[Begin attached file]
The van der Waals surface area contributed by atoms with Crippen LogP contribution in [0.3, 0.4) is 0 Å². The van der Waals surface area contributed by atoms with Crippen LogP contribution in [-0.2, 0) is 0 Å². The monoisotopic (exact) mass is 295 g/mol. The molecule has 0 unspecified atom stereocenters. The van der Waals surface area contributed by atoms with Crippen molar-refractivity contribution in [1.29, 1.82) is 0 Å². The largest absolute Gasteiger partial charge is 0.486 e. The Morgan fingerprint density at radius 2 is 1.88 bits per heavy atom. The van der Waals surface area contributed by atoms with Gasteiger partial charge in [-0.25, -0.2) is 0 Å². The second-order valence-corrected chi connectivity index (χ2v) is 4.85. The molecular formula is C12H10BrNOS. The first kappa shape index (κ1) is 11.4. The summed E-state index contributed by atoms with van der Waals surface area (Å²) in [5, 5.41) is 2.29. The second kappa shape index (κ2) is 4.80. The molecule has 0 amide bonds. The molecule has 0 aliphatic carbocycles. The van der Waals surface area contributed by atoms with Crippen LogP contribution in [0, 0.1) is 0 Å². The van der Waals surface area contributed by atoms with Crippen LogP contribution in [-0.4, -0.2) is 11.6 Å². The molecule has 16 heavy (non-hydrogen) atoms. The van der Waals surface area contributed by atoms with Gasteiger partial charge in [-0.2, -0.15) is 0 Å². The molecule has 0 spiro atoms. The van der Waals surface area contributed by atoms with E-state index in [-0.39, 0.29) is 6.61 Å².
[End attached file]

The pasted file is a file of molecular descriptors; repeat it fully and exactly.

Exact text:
The van der Waals surface area contributed by atoms with Crippen LogP contribution in [0.3, 0.4) is 0 Å². The van der Waals surface area contributed by atoms with Crippen LogP contribution in [-0.2, 0) is 0 Å². The monoisotopic (exact) mass is 295 g/mol. The molecule has 0 unspecified atom stereocenters. The van der Waals surface area contributed by atoms with Crippen molar-refractivity contribution in [1.29, 1.82) is 0 Å². The largest absolute Gasteiger partial charge is 0.486 e. The Morgan fingerprint density at radius 2 is 1.88 bits per heavy atom. The van der Waals surface area contributed by atoms with Gasteiger partial charge in [-0.25, -0.2) is 0 Å². The second-order valence-corrected chi connectivity index (χ2v) is 4.85. The molecular formula is C12H10BrNOS. The first kappa shape index (κ1) is 11.4. The summed E-state index contributed by atoms with van der Waals surface area (Å²) in [5, 5.41) is 2.29. The second kappa shape index (κ2) is 4.80. The molecule has 0 amide bonds. The molecule has 0 aliphatic carbocycles. The van der Waals surface area contributed by atoms with Crippen LogP contribution in [0, 0.1) is 0 Å². The van der Waals surface area contributed by atoms with Crippen LogP contribution in [-0.4, -0.2) is 11.6 Å². The molecule has 16 heavy (non-hydrogen) atoms. The van der Waals surface area contributed by atoms with Gasteiger partial charge in [-0.2, -0.15) is 0 Å². The molecule has 0 spiro atoms. The van der Waals surface area contributed by atoms with E-state index in [-0.39, 0.29) is 6.61 Å².